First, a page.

Background: Congenital hypoparathyroidism (CH) is a rare disease that usually responds well to conventional therapy with active vitamin D and calcium supplementation. The successful use of continuous s.c. recombinant parathyroid hormone (rhPTH134) infusion as a hormone replacement has been demonstrated in cases of CH caused by autosomal dominant hypoparathyroidism or autoimmune polyendocrine syndrome type 1.
Objective and hypotheses: We report the successful use of s.c. rhPTH pump therapy in the management of CH resistant to conventional therapy due to severe malabsorption.
Method: This now 13-year-old boy, born to consanguineous Asian parents, was diagnosed with CH in infancy, which was initially managed on conventional treatment with oral calcium supplements and vitamin D analogues. He was subsequently diagnosed with sensory neural deafness, developmental delay and cryptogenic liver disease requiring liver transplant at the age of 2 years. He was also noted to have persistent diarrhoea with hypoalbuminaemia, lymphopenia and developed recurrent severe hypocalcaemia. Video capsule endoscopy confirmed extensive intestinal lymphangectasia which was not amenable to surgery. Despite alfacalcidol doses of 200 ng/kg and oral calcium supplements of 300 mg/kg per day, serum calcium remained between 1.26 and 1.98 mmol/l. He had repeated hospital admissions with either hypocalcaemic seizures or symptomatic refractory hypocalcaemia requiring i.v. calcium infusions. He was started on a continuous s.c. infusion of rhPTH134 (teriparatide) delivered via a Medtronic pump on a dose of 0.16 mg/kg per day.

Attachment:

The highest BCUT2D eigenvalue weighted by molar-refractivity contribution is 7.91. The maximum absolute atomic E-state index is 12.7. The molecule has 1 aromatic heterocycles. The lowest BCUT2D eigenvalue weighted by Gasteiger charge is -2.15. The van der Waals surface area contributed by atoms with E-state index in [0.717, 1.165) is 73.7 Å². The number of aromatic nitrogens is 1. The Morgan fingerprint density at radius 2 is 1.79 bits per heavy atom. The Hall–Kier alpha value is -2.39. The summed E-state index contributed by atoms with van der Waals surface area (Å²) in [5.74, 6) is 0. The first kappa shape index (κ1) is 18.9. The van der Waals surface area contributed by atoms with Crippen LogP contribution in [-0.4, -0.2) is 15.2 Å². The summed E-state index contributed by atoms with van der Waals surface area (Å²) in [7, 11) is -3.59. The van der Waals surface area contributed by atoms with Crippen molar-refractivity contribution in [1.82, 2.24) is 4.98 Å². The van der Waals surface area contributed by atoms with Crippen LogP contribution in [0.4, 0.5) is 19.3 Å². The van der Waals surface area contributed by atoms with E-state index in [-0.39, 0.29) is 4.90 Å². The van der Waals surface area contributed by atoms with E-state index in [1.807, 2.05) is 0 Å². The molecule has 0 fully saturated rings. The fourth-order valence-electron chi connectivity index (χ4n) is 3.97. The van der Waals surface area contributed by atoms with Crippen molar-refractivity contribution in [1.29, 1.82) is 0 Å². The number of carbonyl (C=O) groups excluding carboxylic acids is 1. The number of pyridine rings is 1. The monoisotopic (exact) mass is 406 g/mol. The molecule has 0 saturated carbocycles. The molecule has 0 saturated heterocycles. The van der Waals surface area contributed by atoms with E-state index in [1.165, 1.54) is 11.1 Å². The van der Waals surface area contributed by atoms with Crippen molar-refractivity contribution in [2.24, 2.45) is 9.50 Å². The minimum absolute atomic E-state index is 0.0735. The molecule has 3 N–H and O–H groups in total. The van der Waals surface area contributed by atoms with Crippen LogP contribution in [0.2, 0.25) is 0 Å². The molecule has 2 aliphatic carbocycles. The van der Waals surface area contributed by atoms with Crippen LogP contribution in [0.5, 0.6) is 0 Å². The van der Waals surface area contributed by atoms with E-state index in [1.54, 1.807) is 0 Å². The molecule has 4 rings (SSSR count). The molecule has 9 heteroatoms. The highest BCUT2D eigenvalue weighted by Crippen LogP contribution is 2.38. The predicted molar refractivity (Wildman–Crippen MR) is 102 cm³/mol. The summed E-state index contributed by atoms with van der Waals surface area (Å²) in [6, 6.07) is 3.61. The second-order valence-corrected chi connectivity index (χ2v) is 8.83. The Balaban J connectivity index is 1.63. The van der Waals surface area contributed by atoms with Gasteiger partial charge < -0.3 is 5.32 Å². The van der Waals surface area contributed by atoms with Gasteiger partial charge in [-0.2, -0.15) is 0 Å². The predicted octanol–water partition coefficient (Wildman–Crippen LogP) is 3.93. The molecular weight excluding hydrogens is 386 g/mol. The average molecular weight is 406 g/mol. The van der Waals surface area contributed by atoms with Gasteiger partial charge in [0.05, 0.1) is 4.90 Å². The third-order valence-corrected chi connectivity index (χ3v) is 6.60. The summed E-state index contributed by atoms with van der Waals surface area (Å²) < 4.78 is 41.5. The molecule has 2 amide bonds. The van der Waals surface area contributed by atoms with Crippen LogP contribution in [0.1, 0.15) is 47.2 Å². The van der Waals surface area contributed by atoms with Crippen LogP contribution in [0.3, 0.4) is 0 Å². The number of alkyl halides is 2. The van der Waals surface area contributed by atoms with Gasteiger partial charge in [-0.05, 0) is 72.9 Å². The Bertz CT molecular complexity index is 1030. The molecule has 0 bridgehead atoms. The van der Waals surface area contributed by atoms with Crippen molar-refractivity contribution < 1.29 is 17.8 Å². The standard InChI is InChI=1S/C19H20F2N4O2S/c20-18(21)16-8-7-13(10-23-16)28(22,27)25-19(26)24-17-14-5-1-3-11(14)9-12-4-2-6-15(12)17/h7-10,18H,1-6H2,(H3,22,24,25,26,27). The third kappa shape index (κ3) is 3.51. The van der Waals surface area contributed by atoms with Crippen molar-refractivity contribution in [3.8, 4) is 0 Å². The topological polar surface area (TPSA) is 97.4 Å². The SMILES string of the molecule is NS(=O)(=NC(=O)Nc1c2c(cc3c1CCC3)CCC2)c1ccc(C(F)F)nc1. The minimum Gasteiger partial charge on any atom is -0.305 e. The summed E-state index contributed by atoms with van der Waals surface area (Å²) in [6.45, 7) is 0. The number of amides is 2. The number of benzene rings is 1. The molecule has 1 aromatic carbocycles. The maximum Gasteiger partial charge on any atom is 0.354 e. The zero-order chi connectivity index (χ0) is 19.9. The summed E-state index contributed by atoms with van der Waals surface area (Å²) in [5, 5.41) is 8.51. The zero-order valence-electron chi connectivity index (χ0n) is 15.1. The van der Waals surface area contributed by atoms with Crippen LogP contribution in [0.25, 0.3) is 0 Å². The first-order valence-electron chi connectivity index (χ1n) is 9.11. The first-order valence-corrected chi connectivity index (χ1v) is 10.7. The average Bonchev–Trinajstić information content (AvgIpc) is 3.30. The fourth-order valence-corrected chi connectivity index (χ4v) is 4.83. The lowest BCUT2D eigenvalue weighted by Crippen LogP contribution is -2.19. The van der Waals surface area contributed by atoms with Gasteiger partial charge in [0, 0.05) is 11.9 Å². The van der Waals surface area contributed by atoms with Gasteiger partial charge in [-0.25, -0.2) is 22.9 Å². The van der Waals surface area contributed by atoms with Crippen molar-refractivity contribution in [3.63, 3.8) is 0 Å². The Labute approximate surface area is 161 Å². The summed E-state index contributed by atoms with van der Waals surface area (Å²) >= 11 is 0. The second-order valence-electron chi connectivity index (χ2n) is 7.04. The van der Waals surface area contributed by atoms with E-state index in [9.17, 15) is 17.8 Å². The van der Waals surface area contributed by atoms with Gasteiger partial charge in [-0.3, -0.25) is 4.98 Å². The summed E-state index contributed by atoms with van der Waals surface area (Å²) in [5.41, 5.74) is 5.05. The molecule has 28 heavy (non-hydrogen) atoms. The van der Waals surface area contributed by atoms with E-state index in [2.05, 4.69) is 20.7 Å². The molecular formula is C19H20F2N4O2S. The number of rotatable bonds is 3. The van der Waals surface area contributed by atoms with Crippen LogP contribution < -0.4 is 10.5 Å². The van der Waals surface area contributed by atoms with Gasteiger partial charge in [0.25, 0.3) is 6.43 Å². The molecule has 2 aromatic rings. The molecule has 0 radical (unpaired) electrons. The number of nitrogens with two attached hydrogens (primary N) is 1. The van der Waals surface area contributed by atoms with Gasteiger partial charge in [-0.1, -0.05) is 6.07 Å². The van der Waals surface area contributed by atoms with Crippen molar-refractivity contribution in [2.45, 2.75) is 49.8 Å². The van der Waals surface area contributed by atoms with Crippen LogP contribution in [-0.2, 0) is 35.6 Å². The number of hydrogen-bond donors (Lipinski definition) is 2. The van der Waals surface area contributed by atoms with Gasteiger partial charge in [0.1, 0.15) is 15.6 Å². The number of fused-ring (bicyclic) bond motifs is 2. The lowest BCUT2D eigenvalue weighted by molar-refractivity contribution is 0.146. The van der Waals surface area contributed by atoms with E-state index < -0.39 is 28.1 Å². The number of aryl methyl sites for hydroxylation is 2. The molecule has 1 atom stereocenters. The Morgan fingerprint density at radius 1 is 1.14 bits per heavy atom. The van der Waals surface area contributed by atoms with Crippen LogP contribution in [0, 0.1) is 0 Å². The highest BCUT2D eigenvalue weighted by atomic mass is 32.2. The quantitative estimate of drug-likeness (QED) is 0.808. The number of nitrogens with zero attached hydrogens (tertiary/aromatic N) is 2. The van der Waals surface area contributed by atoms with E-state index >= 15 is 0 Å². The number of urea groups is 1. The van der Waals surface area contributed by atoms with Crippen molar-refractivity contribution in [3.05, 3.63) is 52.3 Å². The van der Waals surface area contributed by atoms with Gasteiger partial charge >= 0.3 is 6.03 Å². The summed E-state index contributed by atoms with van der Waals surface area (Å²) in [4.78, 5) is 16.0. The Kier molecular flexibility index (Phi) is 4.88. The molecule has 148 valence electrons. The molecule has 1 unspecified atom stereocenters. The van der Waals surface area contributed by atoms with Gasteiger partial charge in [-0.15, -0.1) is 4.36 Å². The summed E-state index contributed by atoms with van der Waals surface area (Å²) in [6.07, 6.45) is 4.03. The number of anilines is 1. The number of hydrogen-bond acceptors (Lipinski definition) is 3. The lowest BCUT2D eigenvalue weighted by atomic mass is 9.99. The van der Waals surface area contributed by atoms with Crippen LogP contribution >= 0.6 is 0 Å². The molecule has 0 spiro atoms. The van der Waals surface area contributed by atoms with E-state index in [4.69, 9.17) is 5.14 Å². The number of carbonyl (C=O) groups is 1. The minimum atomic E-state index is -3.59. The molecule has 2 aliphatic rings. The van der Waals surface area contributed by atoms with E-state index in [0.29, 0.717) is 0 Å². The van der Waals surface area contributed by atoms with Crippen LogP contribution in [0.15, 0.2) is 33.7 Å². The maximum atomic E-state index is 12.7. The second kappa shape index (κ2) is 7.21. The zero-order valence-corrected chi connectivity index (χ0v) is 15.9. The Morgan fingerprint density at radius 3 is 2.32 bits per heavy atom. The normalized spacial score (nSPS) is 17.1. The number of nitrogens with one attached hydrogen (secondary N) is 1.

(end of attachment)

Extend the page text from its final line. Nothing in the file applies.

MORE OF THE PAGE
Results: He was successfully weaned off alphacalcidol, oral calcium and magnesium supplements and his serum calcium normalised and stabilised within days of commencing s.c. PTH. The dose of teriparatide is titrated against serum calcium and urinary calcium excretion.
Conclusion: We describe the first case of successful use of continuous s.c. rhPTH134 therapy in a patient with CH and associated severe malabsorption.
18 Sep 2014 - 20 Sep 2014